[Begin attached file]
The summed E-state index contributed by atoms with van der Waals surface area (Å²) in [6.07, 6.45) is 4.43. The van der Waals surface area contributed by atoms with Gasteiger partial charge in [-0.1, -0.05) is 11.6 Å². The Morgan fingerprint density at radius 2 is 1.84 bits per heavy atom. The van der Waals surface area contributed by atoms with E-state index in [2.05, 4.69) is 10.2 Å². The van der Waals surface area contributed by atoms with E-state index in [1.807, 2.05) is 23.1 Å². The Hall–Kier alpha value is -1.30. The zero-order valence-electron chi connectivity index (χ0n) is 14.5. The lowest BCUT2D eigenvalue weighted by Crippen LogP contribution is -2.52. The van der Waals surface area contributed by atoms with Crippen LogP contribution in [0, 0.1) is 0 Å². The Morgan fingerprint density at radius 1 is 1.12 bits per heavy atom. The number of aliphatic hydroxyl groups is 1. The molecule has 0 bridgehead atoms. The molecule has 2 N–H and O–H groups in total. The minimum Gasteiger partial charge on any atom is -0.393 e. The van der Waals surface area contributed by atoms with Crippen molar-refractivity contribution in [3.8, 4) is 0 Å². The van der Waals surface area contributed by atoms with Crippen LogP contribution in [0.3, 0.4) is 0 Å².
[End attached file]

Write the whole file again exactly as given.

The summed E-state index contributed by atoms with van der Waals surface area (Å²) in [6.07, 6.45) is 4.43. The van der Waals surface area contributed by atoms with Gasteiger partial charge in [-0.1, -0.05) is 11.6 Å². The Morgan fingerprint density at radius 2 is 1.84 bits per heavy atom. The van der Waals surface area contributed by atoms with E-state index in [2.05, 4.69) is 10.2 Å². The van der Waals surface area contributed by atoms with E-state index in [1.807, 2.05) is 23.1 Å². The Hall–Kier alpha value is -1.30. The zero-order valence-electron chi connectivity index (χ0n) is 14.5. The lowest BCUT2D eigenvalue weighted by Crippen LogP contribution is -2.52. The van der Waals surface area contributed by atoms with Crippen LogP contribution in [0, 0.1) is 0 Å². The Morgan fingerprint density at radius 1 is 1.12 bits per heavy atom. The number of aliphatic hydroxyl groups is 1. The molecule has 0 bridgehead atoms. The molecule has 2 N–H and O–H groups in total. The minimum Gasteiger partial charge on any atom is -0.393 e. The van der Waals surface area contributed by atoms with Crippen molar-refractivity contribution in [3.8, 4) is 0 Å². The van der Waals surface area contributed by atoms with Crippen LogP contribution in [0.3, 0.4) is 0 Å².